Trajectory (or Destiny). Chris suggested this; it's where a character appears they're going to end up, at the start of a show.

Then I think you should brainstorm 20 Facts everyone's sure of about the character, 20 Ideas or wild possibilities for them, and 20 Questions that nobody's sure of the answer to about the character.

After that brainstorming, choose the issues that seem most fundamental and go through brainstorm possibilities and solutions to those.

The point is: You don't want to settle for the easy option. You have to go deep so that you're convinced by the answers.


How do characters change?

Okay, the obvious: characters change as a result of things happening to them.

The not-obvious (and bear with me, I'm still working this out ...)

I've talked before about my new approach of not pre-planning plot twists or cool things that could happen in a story. The idea is to just start with an opening situation (a What-If), introduce characters as needed and then see what they do.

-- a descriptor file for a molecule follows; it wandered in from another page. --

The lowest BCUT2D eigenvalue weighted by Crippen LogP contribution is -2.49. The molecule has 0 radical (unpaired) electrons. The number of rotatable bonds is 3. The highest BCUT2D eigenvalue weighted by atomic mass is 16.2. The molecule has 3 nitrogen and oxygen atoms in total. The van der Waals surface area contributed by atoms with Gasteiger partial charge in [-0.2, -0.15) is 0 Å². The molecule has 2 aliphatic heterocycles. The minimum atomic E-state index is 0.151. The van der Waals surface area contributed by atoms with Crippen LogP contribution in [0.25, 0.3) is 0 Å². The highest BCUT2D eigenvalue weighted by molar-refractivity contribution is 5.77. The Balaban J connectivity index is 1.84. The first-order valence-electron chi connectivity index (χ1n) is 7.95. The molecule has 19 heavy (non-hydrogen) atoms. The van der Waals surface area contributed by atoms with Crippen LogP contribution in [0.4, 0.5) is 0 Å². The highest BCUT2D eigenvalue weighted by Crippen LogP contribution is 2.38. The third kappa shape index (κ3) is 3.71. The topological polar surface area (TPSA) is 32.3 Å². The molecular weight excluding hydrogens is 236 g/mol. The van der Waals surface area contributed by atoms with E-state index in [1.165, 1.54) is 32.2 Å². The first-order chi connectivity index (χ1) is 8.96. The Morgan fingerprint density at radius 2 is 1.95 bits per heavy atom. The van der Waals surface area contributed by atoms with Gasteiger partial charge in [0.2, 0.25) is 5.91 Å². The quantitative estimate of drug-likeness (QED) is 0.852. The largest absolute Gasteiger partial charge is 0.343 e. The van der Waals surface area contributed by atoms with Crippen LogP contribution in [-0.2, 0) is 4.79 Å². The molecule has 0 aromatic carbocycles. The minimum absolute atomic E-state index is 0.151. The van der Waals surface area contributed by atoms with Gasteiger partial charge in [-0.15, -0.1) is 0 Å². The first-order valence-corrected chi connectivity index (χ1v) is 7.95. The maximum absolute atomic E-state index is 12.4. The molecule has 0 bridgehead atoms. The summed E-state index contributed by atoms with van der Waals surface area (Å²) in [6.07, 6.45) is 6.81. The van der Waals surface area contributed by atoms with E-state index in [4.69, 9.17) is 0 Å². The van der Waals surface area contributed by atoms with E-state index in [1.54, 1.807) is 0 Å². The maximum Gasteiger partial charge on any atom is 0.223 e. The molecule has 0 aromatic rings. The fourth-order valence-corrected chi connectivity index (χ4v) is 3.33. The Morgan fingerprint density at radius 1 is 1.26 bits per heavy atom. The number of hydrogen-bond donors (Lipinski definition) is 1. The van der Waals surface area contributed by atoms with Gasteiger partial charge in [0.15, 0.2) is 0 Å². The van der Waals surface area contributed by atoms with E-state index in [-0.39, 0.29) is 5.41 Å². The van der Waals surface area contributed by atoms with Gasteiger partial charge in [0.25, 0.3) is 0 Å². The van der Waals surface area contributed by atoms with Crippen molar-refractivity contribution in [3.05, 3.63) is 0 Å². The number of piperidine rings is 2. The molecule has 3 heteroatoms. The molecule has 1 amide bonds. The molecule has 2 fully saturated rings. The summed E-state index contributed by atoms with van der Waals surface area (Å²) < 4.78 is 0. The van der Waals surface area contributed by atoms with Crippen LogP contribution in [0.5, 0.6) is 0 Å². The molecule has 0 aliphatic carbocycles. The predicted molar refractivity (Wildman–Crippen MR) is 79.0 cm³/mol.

"Seeing what they do," involves brainstorming possibility after possibility until I come up with something surprising, satisfying and that forces other characters to react. After getting the answer to "What would this character do?" I propose you ask "Why did they do that?" either straight away or in an extensive post-draft analysis.

The point: deepen your understanding of the character at every point.

Now here's where the character change kicks in (and this especially applies to a TV series):

... When you've gotten to the point where you know what your characters will do (their actions are consistent, even predictable), when you understand the limits they're bound within, when they're no longer surprising you with their decisions, then it's time to consider changing a character's Situation.

To take an example and reverse-engineer it, let's look at Buffy:

** Massive Spoilers **

Start of Season 1: Buffy's job is to slay vampires. She doesn't enjoy it.
S1, Ep 7: Her boyfriend is a vampire.
S1, Finale: She dies, kills the Master and saves the world.

Start of S2: Buffy is emotionally disconnected from the world and cynical, as a result of killing the Master.
S2, Ep 13: Her boyfriend becomes an evil vampire.